The company says it expects the new "Artisan Grilled Chicken" to be in its more than 14,300 U.S. stores by the end of next week, in products including a new sandwich, as well as existing sandwiches, wraps and salads.
It says the biggest change is the removal of sodium phosphates, which it said was used to keep the chicken moist, in favour of vegetable starch. The new recipe also does not use maltodextrin, which McDonald's said is generally used as a sugar to increase browning or as a carrier for seasoning.
Jessica Foust, director of culinary innovation at McDonald's, said the changes were made because customers said they want "simple, clean ingredients" they are familiar with.
"Maltodextrin is just not something they have in their pantries," Foust said.
The change comes as McDonald's fights to hold onto customers amid the growing popularity of places like Chipotle that position themselves as more wholesome alternatives to traditional fast-food.
Already, that "clean label" trend has prompted numerous restaurant chains and packaged food makers to reformulate products, even while standing by the safety and quality of their previous recipes. Subway also introduced a new grilled chicken recipe earlier this year that it said had no artificial flavours or preservatives. And Panera Bread has said it plans to purge artificial colours, flavours and preservatives from its food by 2016.
As ingredient quality becomes a more powerful marketing advantage, executives at McDonald's have also been trying to freshen up the company's image and shake perceptions that it serves junk food. TV ads and signs in stores, for instance, are playing up the fact that Egg McMuffins are made with freshly cracked eggs. And last month, McDonald's announced it would start asking suppliers to curb the use of antibiotics in raising chickens.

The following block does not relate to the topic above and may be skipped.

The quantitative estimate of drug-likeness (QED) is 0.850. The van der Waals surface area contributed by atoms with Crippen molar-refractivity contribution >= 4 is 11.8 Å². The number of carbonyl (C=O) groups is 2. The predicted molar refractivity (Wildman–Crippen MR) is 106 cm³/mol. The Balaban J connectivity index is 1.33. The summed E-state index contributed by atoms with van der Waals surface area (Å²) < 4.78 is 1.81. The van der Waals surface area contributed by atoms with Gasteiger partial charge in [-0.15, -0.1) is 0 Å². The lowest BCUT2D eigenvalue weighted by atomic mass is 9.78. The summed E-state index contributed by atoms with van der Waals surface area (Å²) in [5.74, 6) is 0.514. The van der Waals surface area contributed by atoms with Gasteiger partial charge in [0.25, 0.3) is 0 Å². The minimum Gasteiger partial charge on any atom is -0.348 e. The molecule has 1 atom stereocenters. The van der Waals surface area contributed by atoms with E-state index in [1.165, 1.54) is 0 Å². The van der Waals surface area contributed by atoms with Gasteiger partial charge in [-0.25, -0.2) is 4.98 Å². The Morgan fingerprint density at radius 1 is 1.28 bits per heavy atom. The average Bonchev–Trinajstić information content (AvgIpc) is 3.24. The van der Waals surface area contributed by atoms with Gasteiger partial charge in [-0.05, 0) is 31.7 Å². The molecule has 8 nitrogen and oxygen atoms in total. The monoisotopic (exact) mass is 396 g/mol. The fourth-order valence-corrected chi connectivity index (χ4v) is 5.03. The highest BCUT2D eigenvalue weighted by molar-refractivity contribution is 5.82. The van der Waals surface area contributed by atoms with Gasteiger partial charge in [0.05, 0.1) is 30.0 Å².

As for the new grilled chicken recipe, McDonald's said it will now also be cooked with a blend of olive oil and canola oil and herb seasoning. Previously, it was cooked with liquid margarine, which included "artificial flavour" and the preservatives sodium benzoate and potassium sorbate as ingredients. Foust said she thinks customers will notice that it has "more of a lemon herb type flavour."
"It's a very real chicken experience — something closer to what you make in your own home," she said.
Roger Clemens, an adjunct professor of pharmaceutical sciences at the University of Southern California's School of Pharmacy and a former president of the Institute of Food Technologists, said sodium phosphates could be used to help chicken keep its moisture and texture when it's being frozen and shipped.
"If you're going to cook a fresh chicken, it's not a big concern. But if you're going to ship a chicken, there's a change in structure," he said.
Maltodextrin, meanwhile, might be used as a coating on chicken to distribute seasonings evenly, he said.
On its website, McDonald's lists ingredients for its new "Artisan Grilled Chicken" including salt, vegetable starch, sugar, garlic powder, lemon juice concentrate, honey and onion powder. Terri Hickey, a McDonald's representative, said the new chicken filet will have 12 ingredients, not including the cooking ingredients. The previous filet recipe had 18 ingredients.
Mike Andres, who took over as president of McDonald's USA last year amid ongoing sales struggles, had said in December the company was looking at shrinking its ingredients lists.
Whether the new grilled chicken recipe helps change perceptions about the food at McDonald's remains to be seen. The change comes after McDonald's Corp. saw sales and customer visits at established U.S. restaurants slip two years in a row. In January, the company named Steve Easterbrook, its chief brand officer, to take over as CEO for Don Thompson. That change took effect in March, right before a "Turnaround Summit" for U.S. franchisees.
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